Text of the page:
Oh, boy this was a really, really hard one for me. My therapist was concerned with my inability to see that I had value and that the world was better because I was in it. I truly felt like I could die and it would have no effect. I have often felt that I was just taking up space and not really offering any value being here. She had me contact a random selection of my friends and acquaintances, to ask them how they would describe me. I had to just say thank you and could not counter back. Normally I would be self-deprecating to get the focus off me and make me less uncomfortable, which of course makes the other person feel like their opinion doesn’t matter and sad for me. So that sucks. Just say thank you. Oh, god. This was brutal. I asked one friend face to face and that was awkward and cringy. I asked Rob and Molly. I asked a various group of others through Facebook messenger or text. The replies were unbelievably kind and beautiful.
I cried. I read and reread them. I thought of all the ways they were wrong. I cried some more. I thought, “I wish I knew the person they see.” I wish I could see what they see. I realized how years of verbal abuse, throughout my childhood especially, caused me to not know myself and caused me to not be able to see the truth about who I was. I only saw what they told me. They were the voices in my head distorting my reality and so this was a way to get a new message in. This was a way to accept that my abusers didn’t know me at all. That they had their own reasons why they were cruel, but it had very little to actually do with me.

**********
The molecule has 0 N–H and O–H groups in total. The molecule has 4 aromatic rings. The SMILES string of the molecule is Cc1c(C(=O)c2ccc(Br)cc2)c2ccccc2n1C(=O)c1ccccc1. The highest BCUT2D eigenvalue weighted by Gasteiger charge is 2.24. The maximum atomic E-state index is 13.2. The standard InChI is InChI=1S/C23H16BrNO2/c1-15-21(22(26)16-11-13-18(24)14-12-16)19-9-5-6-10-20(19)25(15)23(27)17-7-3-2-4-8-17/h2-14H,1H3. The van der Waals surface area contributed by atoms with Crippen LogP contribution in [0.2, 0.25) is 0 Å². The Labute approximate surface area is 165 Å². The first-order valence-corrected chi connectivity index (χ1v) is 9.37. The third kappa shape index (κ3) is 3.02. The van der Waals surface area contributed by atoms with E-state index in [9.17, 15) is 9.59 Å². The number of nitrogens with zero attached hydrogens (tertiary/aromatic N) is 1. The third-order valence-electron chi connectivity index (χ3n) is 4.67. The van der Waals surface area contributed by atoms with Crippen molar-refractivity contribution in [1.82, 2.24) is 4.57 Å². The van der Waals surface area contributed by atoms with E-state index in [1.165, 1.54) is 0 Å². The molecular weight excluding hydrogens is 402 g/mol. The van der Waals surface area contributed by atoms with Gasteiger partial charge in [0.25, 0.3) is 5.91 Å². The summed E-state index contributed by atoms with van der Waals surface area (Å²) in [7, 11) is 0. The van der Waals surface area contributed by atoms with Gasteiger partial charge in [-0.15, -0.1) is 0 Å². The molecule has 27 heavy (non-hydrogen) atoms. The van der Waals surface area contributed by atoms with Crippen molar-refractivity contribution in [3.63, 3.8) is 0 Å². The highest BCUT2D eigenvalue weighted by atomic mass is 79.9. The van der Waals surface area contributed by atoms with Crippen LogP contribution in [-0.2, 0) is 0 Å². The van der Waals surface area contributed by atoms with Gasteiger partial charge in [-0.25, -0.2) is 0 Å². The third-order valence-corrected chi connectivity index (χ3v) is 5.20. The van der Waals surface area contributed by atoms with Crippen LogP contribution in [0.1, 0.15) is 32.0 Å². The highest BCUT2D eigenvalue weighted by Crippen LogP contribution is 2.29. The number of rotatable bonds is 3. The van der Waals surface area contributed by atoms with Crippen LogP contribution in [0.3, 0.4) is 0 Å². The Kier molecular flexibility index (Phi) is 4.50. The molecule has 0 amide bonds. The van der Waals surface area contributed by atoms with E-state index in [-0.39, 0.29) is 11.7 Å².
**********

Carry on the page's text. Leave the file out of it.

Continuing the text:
Many of the people I asked had known me for years, had seen me go through life changing events, and had been alongside me in my marriage and raising my daughter. None of my abusers had. Why would I keep their destructive beliefs about me and discount the people who really knew me? Why were their voices so loud? Why did I continue their abuse long after they were gone out of my life? Yet, the people who I love and whose opinions I value and trust I didn’t believe when it came to this part of me. So I accepted their feedback and I worked really hard to hear it. And now I’m kind of a monster. I walk around saying, “I’m a hot bitch!” I don’t need your compliments I know I look good. Etc. My daughter said, “There’s that lack of gray area again.” Sometimes bravery is seeing yourself in a new way.
If you enjoyed this chapter and want to dig deeper into each story, my husband Rob and I do an exclusive companion podcast on my Patreon page. We give further background into the story and include the spouse’s perspective. Each one of these episodes averages 45 minutes to an hour.
I also share different content across my social media channels and at my blog on the website.
Podcast: Broken to Brave on Libsyn